By Kirsten West Savali
“The most disrespected person in America is the Black woman, the most unprotected person in America is the Black woman, the most neglected person in America is the Black woman.” – Malcolm X
When the laser sharp backlash finally grew too intense to ignore, Reebok severed ties with spokesperson Rick Ross for his failure to sincerely apologize for glorifying rape in the song “U.O.E.N.O.”
That’s the good news.
The bad news is that the fraternal twins of misogyny and violence are as necessary to corporate Hip-Hop’s survival as Black men are to the Prison Industrial Complex – and it didn’t take long for Chicago rapper Chief Keef to grab the baton from Ross to ensure that it lived to see another day.
Conveniently leaking the lyrics to his latest song, “You,” at the height of the Ross controversy – no doubt to prove that he’s “hard” and not intimidated by feminist wrath – Chief Keef, born Keith Cozart, spit the following bars:
My first instinct was to address the lyrics themselves – and the shattered community structure and subsequent lack of character from which they derived. But I swiftly came to the conclusion that deconstructing the words of a 17-year-old boy whose pathetic perception of manhood is so inextricably linked to his penis as to be a tired cliché would be an exercise in futility.
Because Chief Keef is nothing but corporate Hip-Hop’s latest poster boy, a generic figure interchangeable with many young Black men on the streets with mediocre talent, incessant bravado and dreams of stardom with no viable options in sight. He is a pawn about as pivotal to the eradication of entrenched rape culture in Hip-Hop as a minimum wage drive-thru worker at McDonald’s is to reducing pink slime in their cheeseburgers.
He is merely another Pinocchio – Look, Ma! I’m a real man! — manufactured and sold as an MC to a frustrated, young urban populace looking for a hood hero. So to be effective on any level, any dialogue or course of action must focus on Geppetto – in this case, Interscope Records. While I abhor censorship, there is nothing free about speech when rappers are bought and paid for and young Mr. Cozart is a caricature of Black masculinity repurposed by Interscope to line their own pockets.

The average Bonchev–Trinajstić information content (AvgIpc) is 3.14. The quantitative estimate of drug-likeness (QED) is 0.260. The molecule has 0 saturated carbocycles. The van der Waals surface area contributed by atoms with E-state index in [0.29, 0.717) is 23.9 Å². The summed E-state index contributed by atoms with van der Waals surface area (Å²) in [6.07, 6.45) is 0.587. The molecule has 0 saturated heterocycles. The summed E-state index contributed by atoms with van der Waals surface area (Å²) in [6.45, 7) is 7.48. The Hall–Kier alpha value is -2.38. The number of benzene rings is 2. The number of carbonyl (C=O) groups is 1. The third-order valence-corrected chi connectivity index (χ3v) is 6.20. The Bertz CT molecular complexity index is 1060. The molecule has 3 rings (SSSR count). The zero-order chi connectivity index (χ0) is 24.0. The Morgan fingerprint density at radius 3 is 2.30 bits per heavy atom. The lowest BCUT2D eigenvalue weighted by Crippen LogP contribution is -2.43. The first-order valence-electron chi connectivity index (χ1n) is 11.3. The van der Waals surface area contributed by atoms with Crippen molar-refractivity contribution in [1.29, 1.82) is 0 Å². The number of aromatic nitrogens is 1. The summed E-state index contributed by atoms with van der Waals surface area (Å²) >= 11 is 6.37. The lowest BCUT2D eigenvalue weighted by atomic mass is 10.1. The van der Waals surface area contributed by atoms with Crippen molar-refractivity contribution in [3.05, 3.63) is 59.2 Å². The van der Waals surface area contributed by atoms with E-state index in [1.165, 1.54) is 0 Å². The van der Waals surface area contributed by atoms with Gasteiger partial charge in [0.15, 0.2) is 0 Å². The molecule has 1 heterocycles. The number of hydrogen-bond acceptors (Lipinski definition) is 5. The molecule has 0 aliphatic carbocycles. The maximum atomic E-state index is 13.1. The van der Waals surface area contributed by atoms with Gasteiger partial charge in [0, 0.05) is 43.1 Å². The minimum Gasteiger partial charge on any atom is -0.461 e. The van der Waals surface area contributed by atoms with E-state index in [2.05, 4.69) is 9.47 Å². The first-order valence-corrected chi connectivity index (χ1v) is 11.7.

He isn’t an artist, he’s a calculated risk.
Just as his cohort, Def Jam rapper Little Reese, was lightly chastised by Russell Simmons for beating a woman like she was one of Michael Vick’s dogs and still allowed to keep his recording contract, as long as Chief Keef makes money, Interscope couldn’t care less about how many women he raps about murdering and raping.
Even though certain conscious rappers may disagree, it is not authentic Hip-Hop culture – semantics be damned – when Black men are paid to prey on Black women. There is absolutely zero cultural value in replicating a global rape epidemic within the narrow confines of Hip-Hop vernacular. Corporate Hip-Hop has revealed itself to be a diamond-encrusted plantation where Black men are nothing but hedonistic slaves bound by whips and chains. It’s a place where rape culture is embraced, cultivated and financed, and women are drugged, told to “suck d*ck” or die. To paraphrase my words from an essay penned for TheGrio:
Violent words — hit, bang, beat, cut, smash – have been re-appropriated to refer to pleasurable, consensual sexual activity. It is not surprising, then, that sixty percent of Black girls have experienced sexual abuse before the age of eighteen. The Beat Bang Theory (double entendre intended) dictates that masculinity be defined by the authority — indeed, the right — to objectify, dehumanize, violate and destroy women, all while rocking a microphone.
Chief Keef and other young men like him are aggressive symptoms of a cultural cancer that has metastasized throughout our communities. And like any illness that is allowed to recklessly proliferate, the money is in the medicine, not the cure. This beat-laden pathology being pedaled as music is a complex pyramid scheme based on cultural theft and exploitation that can no longer be protected and preserved by those who profit from the facade.
It is nothing short of dangerous hypocrisy that Black Entertainment Television can have Rick Ross “Rip The Runway” rapping about “riding clean and fucking hoes,” turn around and introduce a Lil Wayne song on “106 & Park” with lyrics such as “killing them bitches I hope all dogs go to heaven,” then with a straight face swear on a stack of bibles that “Black Girls Rock.” And as long as rape culture generates revenue, sincere macro-level efforts to empower women will never exist.
The undeniable fact is that these pimps masquerading as corporations — and the Black-faces of patriarchy who love them — are proud stakeholders in the degradation and endangerment of women and they must be held accountable. This is not love. This is war for the security of our daughters and the souls of our sons. That must, in no uncertain terms, be the non-negotiable line in the sand.
Whose side are you on?